5 Rules for Displaying the American Flag

CC BY-SA 3.0/Francisco Diez/Wikimedia Commons

You don’t have to wait until Independence Day to show off your love of country. The American flag makes a colorful expression of patriotism. However, make sure you understand the rules set forth in the U.S. Flag Code before you put up a festive flag display.

Put It in the Right Spot

Although it’s acceptable to drape the flag over a casket, you should never spread it across a car, train or boat or use it as a tablecloth. You can suspend it from porch beams or hang it on a wall or in a window if you don’t want to hoist it up a flagpole. Cities and organizations may also display the flag over streets.

Choose the Right Days

The flag should be on display every day of the year from sunrise to sunset as long as it’s not raining or snowing outside, according to The Flag Code. However, if you don’t have the time to properly hang the flag each day, you can stick to the most important holidays. These include all major holidays, Inauguration Day, Lincoln’s and Washington’s birthdays, Armed Forces Day and Constitution Day. The President of the United States may also designate additional days.

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Find the Right Position

Just like the guidelines for when and where to display the flag, there are rules about how to position it. When you suspend a flag from the ceiling, hang it on a wall or place it in a window, the blue field of stars needs to face the observer’s left. You must position the American flag higher than and to the right of other flags and pennants you group with it.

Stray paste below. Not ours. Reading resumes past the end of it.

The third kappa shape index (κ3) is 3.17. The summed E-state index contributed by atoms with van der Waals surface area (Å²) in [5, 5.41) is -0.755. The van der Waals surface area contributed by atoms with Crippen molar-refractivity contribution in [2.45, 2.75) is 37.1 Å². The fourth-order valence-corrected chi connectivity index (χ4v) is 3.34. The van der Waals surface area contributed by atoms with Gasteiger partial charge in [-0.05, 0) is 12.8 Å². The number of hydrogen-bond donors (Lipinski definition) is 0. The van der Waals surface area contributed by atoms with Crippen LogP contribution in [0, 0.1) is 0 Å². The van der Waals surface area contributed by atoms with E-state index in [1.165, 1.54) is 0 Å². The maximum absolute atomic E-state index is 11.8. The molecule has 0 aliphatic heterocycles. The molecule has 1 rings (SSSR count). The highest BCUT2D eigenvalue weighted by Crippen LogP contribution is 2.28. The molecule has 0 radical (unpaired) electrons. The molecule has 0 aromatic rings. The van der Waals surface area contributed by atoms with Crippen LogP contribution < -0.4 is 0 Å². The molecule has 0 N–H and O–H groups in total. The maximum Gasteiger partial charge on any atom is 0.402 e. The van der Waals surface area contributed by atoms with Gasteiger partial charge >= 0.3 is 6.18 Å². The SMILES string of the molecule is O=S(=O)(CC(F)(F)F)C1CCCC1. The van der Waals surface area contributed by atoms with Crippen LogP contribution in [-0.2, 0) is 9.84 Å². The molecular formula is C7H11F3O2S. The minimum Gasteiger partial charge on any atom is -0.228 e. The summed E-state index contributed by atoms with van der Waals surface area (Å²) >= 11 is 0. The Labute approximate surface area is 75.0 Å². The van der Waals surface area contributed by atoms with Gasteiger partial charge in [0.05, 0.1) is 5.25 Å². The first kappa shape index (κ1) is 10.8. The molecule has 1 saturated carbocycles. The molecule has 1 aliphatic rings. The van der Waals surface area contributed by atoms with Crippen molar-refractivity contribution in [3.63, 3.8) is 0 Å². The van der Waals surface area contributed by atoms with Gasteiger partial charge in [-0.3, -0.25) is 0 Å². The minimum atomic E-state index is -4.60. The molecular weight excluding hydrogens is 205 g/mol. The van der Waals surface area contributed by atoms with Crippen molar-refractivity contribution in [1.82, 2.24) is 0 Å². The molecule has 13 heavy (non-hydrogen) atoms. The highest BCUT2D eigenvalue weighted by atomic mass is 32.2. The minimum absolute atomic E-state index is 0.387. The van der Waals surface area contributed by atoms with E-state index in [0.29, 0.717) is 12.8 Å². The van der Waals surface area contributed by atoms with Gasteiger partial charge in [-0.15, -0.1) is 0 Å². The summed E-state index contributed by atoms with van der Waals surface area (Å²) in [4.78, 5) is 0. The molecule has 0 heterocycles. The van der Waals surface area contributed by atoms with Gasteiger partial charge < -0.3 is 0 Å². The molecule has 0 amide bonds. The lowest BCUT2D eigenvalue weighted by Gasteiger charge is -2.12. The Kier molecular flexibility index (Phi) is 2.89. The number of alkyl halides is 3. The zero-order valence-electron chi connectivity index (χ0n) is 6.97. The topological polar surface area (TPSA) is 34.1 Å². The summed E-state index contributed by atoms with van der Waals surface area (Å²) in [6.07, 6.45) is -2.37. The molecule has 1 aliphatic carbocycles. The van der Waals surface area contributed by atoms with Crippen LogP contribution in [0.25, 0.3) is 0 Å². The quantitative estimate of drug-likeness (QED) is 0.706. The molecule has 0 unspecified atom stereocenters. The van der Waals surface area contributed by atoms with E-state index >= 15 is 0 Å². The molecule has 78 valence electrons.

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The Flag Should Be Pristine

Any flag on display should look its best. Not only should it be free of rips and stains, but it also should not have any visible folds or kinks when unfurled. To protect the flag from damage, make sure it doesn’t touch the ground and don’t use it to wrap or carry other objects. You can dispose of damaged flags through a retirement ceremony, according to Veterans of Foreign Wars.

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Keep It Off Your Body

An American flag should be used only as a flag, so don’t use the fabric to make clothing, curtains or bedding, even if the flag is too damaged to put on display. Avoid using an actual flag as a tablecloth or bunting for a display. It’s perfectly acceptable to show off your patriotic spirit with clothing that features a flag emblem, though, as long as the fabric doesn’t come from a flag.

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